In the particular case of tomatoes, the obtention of a granulated dehydrated product constitutes a very important processing option, inasmuch as this product has acquired a great demand at the international level. The powdered dehydrated tomato shows numerous advantages with respect to the paste obtained from tomato, due to the dehydration degree achieved, which permits the handling of much larger amounts of solids per unit of volume, as well as the removal of any microbial growth and other chemical or biochemical processes that damage the quality of the product. All of the above is highly advantageous for the manufacturer and the consumer from the economical standpoint, because the manufacturer will be able to offer, and the consumer will be able to acquire, a product of excellent quality at a reasonable price.
In later years, due to the high degree of technicalization of this process, it has been possible to obtain a dry material having a very good quality, which gradually acquires more demand from companies engaged in the preparation of dehydrated or semi-cooked foods, such as vegetable soup, dry pastes, juices, sauces, infant food, salad dressings and seasoners.
The most adequate drying method for a food product is determined by the requirements of quality and by economical factors, whereby it has been considered as indispensable to select the method which, being the most economical one, will furnish the desired characteristics of quality in the product obtained.
Many different drying processes are known in the prior art for dehydrating tomatoes and other vegetables, some of which will be described hereinbelow, but none of which has been able to produce a dehydrated product that may preserve the necessary physical and sensorial or organoleptic qualities of flavor, color, aroma and the like, or which are only able to produce a product that retains such characteristics only through very costly operations that increase the cost of the dehydrate product.
Among the many drying processes for tomatoes known in the prior art, the direct drying of tomato slices may be mentioned, in which the tomato fruits are washed and mechanically sliced by the action of very sharp knives which avoid tearing the fruits. The slices are placed in pans containing mineral oil to avoid sticking of the product and the drying is carried out in tunnels until a moisture of approximately 4% is obtained. This drying operation has also been effected by means of the use of solar energy. The product is milled in hammer mills and quickly put in moisture-proof containers in order to avoid absorption of water due to the high hygroscopicity of the powdered material.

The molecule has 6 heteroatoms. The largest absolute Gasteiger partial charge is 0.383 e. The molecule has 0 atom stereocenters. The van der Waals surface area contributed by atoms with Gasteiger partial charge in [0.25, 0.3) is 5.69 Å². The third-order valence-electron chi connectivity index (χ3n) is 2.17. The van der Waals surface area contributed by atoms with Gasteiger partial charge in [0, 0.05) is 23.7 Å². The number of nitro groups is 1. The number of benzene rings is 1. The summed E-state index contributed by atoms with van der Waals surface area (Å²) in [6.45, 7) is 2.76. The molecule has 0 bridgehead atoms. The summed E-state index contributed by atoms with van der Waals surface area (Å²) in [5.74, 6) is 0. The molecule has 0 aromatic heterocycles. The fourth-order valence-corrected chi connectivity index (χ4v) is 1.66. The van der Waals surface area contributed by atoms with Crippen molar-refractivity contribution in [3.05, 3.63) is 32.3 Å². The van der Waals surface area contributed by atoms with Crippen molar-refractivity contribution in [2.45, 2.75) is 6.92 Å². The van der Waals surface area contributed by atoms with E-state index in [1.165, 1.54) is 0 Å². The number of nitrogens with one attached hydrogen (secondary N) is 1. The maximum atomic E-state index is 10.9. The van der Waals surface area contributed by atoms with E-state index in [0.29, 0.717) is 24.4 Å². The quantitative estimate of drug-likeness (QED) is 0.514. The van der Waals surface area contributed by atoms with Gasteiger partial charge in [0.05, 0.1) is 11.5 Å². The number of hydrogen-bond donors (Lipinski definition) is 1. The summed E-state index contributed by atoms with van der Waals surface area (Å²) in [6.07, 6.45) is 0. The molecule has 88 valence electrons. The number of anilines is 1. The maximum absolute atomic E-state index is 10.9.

It is to be stated that this simple drying process which has been used in the prior art, does not produce a product which may be reconstituted to its original size and shape, after rehydration thereof, but that the dehydrated tomato particles, after rehydration, remain collapsed, even after being soaked in water and cooked. This product, therefore, has been restricted for use in mixtures of dry soups, dehydrated mixed vegetables, canned soups, "chili con carne" and the like. Also, in order to obtain an acceptable product by means of this method, it is necessary to use a variety of tomatoes having a bright red color, a high solids content, a thick skin and a high level of pectin.
Many other drying processes for tomatoes are known in the art, all of which require the carrying out of several previous operations that are common to all processes and that therefore will be described hereinbelow as admitted prior art.
The tomato fruits are selected, in order to remove those presenting an inadequate ripening degree, an intensive contamination by molds or insects and physical damage, inter alia. The selected tomato fruits are then ruptured and milled, pulped or disintegrated, in order to form a juice or pulp of the fruit, from which the skin and the seeds are removed, and the pulping operation is continued until the particle size is reduced to the desired dimensions. The breaking of the tomato may be made in hot or in cold, but the hot breaking, comprising heating the fruit to a temperature of at least 104° C. for at least 15 seconds, is preferred in view of the fact that by this means the deactivation of the pectinolytic enzymes (pectinesterase and polygalacturonase) is readily accomplished, thus avoiding hydrolysis of the pectic material. The natural pectins of the tomato account for the suspension of the solids of the juice, after the extraction thereof.